McConnell scapegoats Biden in defense of his SCOTUS comments

Senate Minority Leader Mitch McConnell (R-Ky.) stands by comments made Monday in which he suggested the GOP would likely block a Supreme Court vacancy from being filled in 2024 (or earlier), should Republicans take control of the Senate in 2022.

When asked by CNN's Manu Raju on Tuesday to clarify his remarks, McConnell doubled down on the rationale he used to stifle the confirmation of Attorney General Merrick Garland in 2016, adding he's confident Democrats would do the same if roles were reversed.

"What I said yesterday ... is simply to repeat the position I took in 2016," McConnell said. "I'm absolutely confident if the shoe had been on the other foot, the other side would've done exactly the same thing."

Subscribe to The Week

Escape your echo chamber. Get the facts behind the news, plus analysis from multiple perspectives.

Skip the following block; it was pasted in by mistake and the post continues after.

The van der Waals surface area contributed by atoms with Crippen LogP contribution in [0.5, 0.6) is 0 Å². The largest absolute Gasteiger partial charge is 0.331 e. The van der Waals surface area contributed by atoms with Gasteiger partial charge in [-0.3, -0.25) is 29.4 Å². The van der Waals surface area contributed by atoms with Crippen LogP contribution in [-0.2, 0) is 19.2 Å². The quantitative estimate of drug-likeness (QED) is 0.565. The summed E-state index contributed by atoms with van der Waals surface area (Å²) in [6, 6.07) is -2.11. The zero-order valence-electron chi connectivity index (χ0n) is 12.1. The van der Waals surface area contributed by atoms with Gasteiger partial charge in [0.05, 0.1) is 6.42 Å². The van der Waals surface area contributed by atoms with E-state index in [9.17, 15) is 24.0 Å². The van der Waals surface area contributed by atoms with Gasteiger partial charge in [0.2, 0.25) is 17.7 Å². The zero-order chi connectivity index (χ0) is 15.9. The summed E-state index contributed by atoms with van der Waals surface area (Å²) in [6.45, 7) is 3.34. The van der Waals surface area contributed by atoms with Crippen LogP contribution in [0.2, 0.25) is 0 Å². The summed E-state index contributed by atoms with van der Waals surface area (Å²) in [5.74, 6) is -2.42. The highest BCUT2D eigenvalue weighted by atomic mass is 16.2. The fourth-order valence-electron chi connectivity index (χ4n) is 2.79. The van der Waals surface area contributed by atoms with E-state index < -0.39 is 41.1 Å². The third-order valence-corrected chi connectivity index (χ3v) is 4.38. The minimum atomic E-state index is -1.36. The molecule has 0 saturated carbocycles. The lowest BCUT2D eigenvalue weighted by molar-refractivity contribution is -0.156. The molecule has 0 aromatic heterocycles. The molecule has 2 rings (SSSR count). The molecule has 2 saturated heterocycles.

SUBSCRIBE & SAVE
https://cdn.mos.cms.futurecdn.net/flexiimages/jacafc5zvs1692883516.jpg

Sign up for The Week's Free Newsletters

From our morning news briefing to a weekly Good News Newsletter, get the best of The Week delivered directly to your inbox.

From our morning news briefing to a weekly Good News Newsletter, get the best of The Week delivered directly to your inbox.

Sign up

McConnell blocked the nomination of former President Barack Obama-nominee Garland in 2016, but not that of Justice Amy Coney Barrett in 2020, arguing election-year appointments are permissible so long as the Senate is held by the "same party as the president."

In his response to Raju, McConnell made sure to highlight again that, in the case of "divided government," there has "not been a nominee confirmed by a Senate of a different party than the president since the 1880s." He even went so far as to mention an instance in 1992 where President Biden, then a Delaware senator and chairman of the Senate Judiciary Committee had said "had a [Supreme Court] vacancy occurred, [the committee] would not fill it."

Watch McConnell's remarks below:

See more
To continue reading this article...
Continue reading this article and get limited website access each month.
Get unlimited website access, exclusive newsletters plus much more.
Cancel or pause at any time.
Already a subscriber to The Week?
Not sure which email you used for your subscription? Contact us